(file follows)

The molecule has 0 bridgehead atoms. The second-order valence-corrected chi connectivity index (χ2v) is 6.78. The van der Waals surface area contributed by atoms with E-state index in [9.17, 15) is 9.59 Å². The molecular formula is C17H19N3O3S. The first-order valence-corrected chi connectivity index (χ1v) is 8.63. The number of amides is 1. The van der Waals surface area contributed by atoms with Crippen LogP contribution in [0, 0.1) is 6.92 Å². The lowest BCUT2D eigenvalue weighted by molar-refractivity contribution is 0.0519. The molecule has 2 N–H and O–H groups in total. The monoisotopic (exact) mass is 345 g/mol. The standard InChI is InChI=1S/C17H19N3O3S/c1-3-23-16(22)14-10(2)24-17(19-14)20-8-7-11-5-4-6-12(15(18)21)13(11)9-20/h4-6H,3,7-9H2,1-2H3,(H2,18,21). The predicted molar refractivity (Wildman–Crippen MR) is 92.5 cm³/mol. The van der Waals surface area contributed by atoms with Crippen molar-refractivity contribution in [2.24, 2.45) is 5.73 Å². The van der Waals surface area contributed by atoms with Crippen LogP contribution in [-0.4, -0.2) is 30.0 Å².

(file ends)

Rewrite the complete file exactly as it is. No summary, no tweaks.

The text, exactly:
The molecule has 0 bridgehead atoms. The second-order valence-corrected chi connectivity index (χ2v) is 6.78. The van der Waals surface area contributed by atoms with E-state index in [9.17, 15) is 9.59 Å². The molecular formula is C17H19N3O3S. The first-order valence-corrected chi connectivity index (χ1v) is 8.63. The number of amides is 1. The van der Waals surface area contributed by atoms with Crippen LogP contribution in [0, 0.1) is 6.92 Å². The lowest BCUT2D eigenvalue weighted by molar-refractivity contribution is 0.0519. The molecule has 2 N–H and O–H groups in total. The monoisotopic (exact) mass is 345 g/mol. The standard InChI is InChI=1S/C17H19N3O3S/c1-3-23-16(22)14-10(2)24-17(19-14)20-8-7-11-5-4-6-12(15(18)21)13(11)9-20/h4-6H,3,7-9H2,1-2H3,(H2,18,21). The predicted molar refractivity (Wildman–Crippen MR) is 92.5 cm³/mol. The van der Waals surface area contributed by atoms with Crippen molar-refractivity contribution in [2.24, 2.45) is 5.73 Å². The van der Waals surface area contributed by atoms with Crippen LogP contribution in [-0.4, -0.2) is 30.0 Å².